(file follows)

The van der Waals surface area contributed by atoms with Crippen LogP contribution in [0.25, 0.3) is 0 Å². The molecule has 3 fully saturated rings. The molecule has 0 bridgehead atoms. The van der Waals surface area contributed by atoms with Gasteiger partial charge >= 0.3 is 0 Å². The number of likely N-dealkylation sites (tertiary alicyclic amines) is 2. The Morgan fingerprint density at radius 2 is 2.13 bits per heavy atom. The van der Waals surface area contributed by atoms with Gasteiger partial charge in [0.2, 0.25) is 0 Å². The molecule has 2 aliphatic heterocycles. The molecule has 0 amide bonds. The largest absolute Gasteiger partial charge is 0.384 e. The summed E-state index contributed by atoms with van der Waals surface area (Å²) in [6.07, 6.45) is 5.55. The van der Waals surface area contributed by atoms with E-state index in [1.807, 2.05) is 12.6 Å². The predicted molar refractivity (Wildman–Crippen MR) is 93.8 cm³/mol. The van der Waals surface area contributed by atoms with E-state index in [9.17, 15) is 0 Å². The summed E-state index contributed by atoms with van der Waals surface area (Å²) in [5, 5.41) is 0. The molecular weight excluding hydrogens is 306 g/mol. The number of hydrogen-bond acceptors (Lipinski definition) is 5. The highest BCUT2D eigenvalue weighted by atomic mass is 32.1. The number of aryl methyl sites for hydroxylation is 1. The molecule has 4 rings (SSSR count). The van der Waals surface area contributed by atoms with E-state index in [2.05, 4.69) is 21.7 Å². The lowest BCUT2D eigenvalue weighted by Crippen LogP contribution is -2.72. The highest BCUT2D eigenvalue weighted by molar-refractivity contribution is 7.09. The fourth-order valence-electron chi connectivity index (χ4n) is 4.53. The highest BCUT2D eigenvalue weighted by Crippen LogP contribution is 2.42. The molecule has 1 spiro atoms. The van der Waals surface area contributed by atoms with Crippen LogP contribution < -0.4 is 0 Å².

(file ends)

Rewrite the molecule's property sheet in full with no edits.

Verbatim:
The van der Waals surface area contributed by atoms with Crippen LogP contribution in [0.25, 0.3) is 0 Å². The molecule has 3 fully saturated rings. The molecule has 0 bridgehead atoms. The van der Waals surface area contributed by atoms with Gasteiger partial charge >= 0.3 is 0 Å². The number of likely N-dealkylation sites (tertiary alicyclic amines) is 2. The Morgan fingerprint density at radius 2 is 2.13 bits per heavy atom. The van der Waals surface area contributed by atoms with Gasteiger partial charge in [0.2, 0.25) is 0 Å². The molecule has 2 aliphatic heterocycles. The molecule has 0 amide bonds. The largest absolute Gasteiger partial charge is 0.384 e. The summed E-state index contributed by atoms with van der Waals surface area (Å²) in [6.07, 6.45) is 5.55. The van der Waals surface area contributed by atoms with E-state index in [1.807, 2.05) is 12.6 Å². The predicted molar refractivity (Wildman–Crippen MR) is 93.8 cm³/mol. The van der Waals surface area contributed by atoms with E-state index in [9.17, 15) is 0 Å². The summed E-state index contributed by atoms with van der Waals surface area (Å²) in [5, 5.41) is 0. The molecular weight excluding hydrogens is 306 g/mol. The number of hydrogen-bond acceptors (Lipinski definition) is 5. The highest BCUT2D eigenvalue weighted by atomic mass is 32.1. The number of aryl methyl sites for hydroxylation is 1. The molecule has 4 rings (SSSR count). The van der Waals surface area contributed by atoms with E-state index in [2.05, 4.69) is 21.7 Å². The lowest BCUT2D eigenvalue weighted by Crippen LogP contribution is -2.72. The highest BCUT2D eigenvalue weighted by molar-refractivity contribution is 7.09. The fourth-order valence-electron chi connectivity index (χ4n) is 4.53. The highest BCUT2D eigenvalue weighted by Crippen LogP contribution is 2.42. The molecule has 1 spiro atoms. The van der Waals surface area contributed by atoms with Crippen LogP contribution < -0.4 is 0 Å².